These surveys on referrals provide for some general impressions on what is expected from chaplains.  Hospital administrators and staff tend to refer patients to chaplains to get them help with emotional issues, end-of-life, and death and dying issues, while patients and families request a chaplain and expect chaplains to help with religious, spiritual, and emotional needs.  While this is important initial evidence about what chaplains are hoped or expected to provide, it is not clear what chaplains actually do or how well they do it.  In most of the reports, the reason/s for requesting a chaplain, such as a patient wants prayer, confuses the request with the reason for the request.  A prayer request could be due to religious, spiritual or social needs of the patient or the particular perceptions of the person making the request (e.g. nurse or physician).  The list of reported situations to which chaplains are referred and, to some extent the interventions they make, can also be significantly affected by factors unrelated to the unique training and contributions of chaplains.  Thus, a hospital with a very robust chaplaincy department but a very weak social work department will likely generate many more referrals to chaplains for emotional issues than a hospital where the situation is reversed.  In some hospitals, chaplains bear primary responsibility for talking to patients about advance directives. In other hospitals, that task falls to patient advocates or social workers.  In many hospitals, the referral pattern to chaplains is significantly related to the interests and skills of the particular chaplains on the staff.  This is the case in the study that included referrals for pregnancy loss as cited above (Fogg, Weaver, Flannelly & Handzo, 2004).  Finally, the referral categories are often poorly defined and are not standardized across studies.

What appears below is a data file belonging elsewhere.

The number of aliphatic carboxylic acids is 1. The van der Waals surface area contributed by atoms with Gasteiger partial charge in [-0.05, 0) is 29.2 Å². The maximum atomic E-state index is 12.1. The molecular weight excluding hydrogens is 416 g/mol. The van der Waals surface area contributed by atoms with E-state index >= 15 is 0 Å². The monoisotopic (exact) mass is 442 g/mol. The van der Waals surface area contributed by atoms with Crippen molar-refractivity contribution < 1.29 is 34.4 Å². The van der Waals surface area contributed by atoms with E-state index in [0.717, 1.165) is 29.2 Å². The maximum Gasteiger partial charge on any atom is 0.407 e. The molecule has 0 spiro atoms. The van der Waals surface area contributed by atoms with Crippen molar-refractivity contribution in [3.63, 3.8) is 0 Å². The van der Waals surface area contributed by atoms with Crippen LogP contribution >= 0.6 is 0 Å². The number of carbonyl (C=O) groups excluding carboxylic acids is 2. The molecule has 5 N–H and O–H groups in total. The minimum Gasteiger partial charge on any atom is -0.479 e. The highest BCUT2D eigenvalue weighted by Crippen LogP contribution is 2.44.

What Do Chaplains Do?-Activities.